Treatment & Prevention Of Ingrown Toenail In Toddlers

An ingrown toenail implies a nail which is growing into the skin. There could be an in-growth in any toe, but most often, this happens to the big toe in the foot.

How do you spot Toddler Ingrown Toenail

An ingrown toenail in toddlers can be painful. If you notice your toddler wincing each time he (or she) puts on his shoes, or complains that his foot hurts,or just cries pointing at his foot, you should examine his toes to check if it is an...


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...ingrown toenail that's bothering him. Typically, the area around that toe will red and slightly swollen. In fact, if you lightly press the area around the toe, it'll be hard. Be careful when you touch the toe, as it could be painful for your toddler. If the ingrown toenail becomes infected or inflamed then a blister will develop. This is pretty distinctive as the blister has clearly visible white or yellow fluid. It’s best if the blister is broken forcibly as there could be pus and this will only increase the infection and the pain.

Also, you'll notice that the swelling around the toe increases as the ingrown toenail grows.

How to treat Toddler Ingrown Toenail

Toddler's ingrown toenail needs to be treated delicately. For a start, soak your child's feet in lukewarm, soapy water. Ensure the water is not hot. Warm water gives relief to the toe and the soap will clean out any dirt that might aggravate infection. Do this a couple of times a day; it shouldn't be tough as kids like messing around in water anyway.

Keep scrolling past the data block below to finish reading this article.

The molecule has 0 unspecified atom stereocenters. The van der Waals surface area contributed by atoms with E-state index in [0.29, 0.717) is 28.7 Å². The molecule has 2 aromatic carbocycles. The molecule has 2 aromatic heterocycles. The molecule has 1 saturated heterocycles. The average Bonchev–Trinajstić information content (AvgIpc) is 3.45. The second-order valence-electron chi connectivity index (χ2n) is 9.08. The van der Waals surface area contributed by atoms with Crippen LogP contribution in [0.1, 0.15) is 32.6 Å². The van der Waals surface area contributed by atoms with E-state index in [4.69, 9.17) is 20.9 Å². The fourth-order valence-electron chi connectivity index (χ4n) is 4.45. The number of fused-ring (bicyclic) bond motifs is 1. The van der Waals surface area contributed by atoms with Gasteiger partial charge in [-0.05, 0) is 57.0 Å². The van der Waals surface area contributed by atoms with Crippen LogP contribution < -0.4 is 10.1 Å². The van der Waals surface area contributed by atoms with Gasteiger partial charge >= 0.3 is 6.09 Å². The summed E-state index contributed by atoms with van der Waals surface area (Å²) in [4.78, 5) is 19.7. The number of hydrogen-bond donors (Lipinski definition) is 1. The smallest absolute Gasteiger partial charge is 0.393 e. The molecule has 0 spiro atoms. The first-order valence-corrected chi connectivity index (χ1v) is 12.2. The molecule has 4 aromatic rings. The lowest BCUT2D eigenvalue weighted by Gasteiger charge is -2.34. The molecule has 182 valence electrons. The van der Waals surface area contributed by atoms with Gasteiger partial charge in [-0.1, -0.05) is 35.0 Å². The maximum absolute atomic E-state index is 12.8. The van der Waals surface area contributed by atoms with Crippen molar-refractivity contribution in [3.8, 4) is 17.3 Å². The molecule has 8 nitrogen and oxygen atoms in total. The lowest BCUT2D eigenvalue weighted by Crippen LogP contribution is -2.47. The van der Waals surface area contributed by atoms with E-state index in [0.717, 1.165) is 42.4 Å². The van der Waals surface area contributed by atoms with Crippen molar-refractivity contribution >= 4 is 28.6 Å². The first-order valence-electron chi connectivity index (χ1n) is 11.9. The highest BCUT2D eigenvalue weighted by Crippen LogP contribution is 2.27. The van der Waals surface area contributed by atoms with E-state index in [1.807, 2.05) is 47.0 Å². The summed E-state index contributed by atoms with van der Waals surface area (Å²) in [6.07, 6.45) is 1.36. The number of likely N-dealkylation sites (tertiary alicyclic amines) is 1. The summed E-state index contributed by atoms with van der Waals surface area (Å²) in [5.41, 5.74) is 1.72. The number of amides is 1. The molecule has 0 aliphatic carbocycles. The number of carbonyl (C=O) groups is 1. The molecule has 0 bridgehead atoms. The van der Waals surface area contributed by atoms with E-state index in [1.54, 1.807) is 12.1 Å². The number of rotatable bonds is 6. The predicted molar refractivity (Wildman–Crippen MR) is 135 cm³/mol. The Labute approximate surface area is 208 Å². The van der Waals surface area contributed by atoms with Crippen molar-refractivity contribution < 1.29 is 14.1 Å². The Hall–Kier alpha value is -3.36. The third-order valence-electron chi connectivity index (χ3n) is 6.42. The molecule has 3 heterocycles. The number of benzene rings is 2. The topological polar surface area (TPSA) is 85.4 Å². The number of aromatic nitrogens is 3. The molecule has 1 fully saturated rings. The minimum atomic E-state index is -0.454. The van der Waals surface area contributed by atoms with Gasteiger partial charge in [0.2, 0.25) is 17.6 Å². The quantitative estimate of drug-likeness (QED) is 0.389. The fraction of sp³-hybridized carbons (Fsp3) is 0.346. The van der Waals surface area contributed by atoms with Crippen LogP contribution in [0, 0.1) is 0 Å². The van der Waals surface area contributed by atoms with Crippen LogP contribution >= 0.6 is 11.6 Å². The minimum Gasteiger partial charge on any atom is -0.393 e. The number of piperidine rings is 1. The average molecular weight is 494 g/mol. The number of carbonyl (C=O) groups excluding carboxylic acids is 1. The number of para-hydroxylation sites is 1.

Once the toe is soaked, pat it dry and apply an over-the-counter ointment on the infected area. Usually, by doing this, in a few days, the problem is resolved.

In the meanwhile, ensure your child wears loose fitting shoes and preferably no socks, as the fabric could get caught in the nail and cause a lot of pain. Indoors, it's best to let your toddler be barefoot.

If it appears that your toddler is in a lot of pain then you could give him a painkiller like acetaminophen. Do not give a child aspirin, as it can trigger fatal consequences in kids.

Another thing you could do is to try and insert a cotton or gauze between the ingrown nail and skin. But you will have to be exceedingly gently. Use your own nails very cautiously to insert the gauze, just a tiny bit. But you will have to replace this several times a day. It can be a tedious affair as your toddler is bound to make a fuss. Therefore, this is easier to implement during your child's naptime.

How to prevent Toddler Ingrown Toenail

As long as your toddle's nails are trimmed and filed at all times, he won't have to worry about ingrown toenails. It is also advisable to not make your child wear extremely snug fit or tight shoes and/or socks as these also contribute to ingrown toenails in toddlers.

It's important to not curve the toenails. They need to be cut across, with a nail clipper rather than scissors and with a little white showing.

When to call a doctor for Toddler Ingrown Toenail

If you've been doing some home treatment on your toddler's ingrown toenail for over a week without any improvement, then it's time to take him to the doctor. Also, if the toenail appears to be infected and inflames, or if there is a blister with fluid discharge, then take your toddler to the doctor immediately.

Usually doctors prescribe antibiotic ointments and medication. In certain cases, depending on the severity of the infection, the doctor may need to cut the nail or a portion of it from the skin. In certain rare cases, if the problem is extremely severe, your toddler may also be referred to a pediatric podiatrist (child feet specialist).

However, these are worst-case scenarios. You only need to ensure your toddler's foot hygiene is maintained and you may well get away with not having to face this problem at all.

Ingrown Toenails In Toddlers
Toddler Ingrown Toenail
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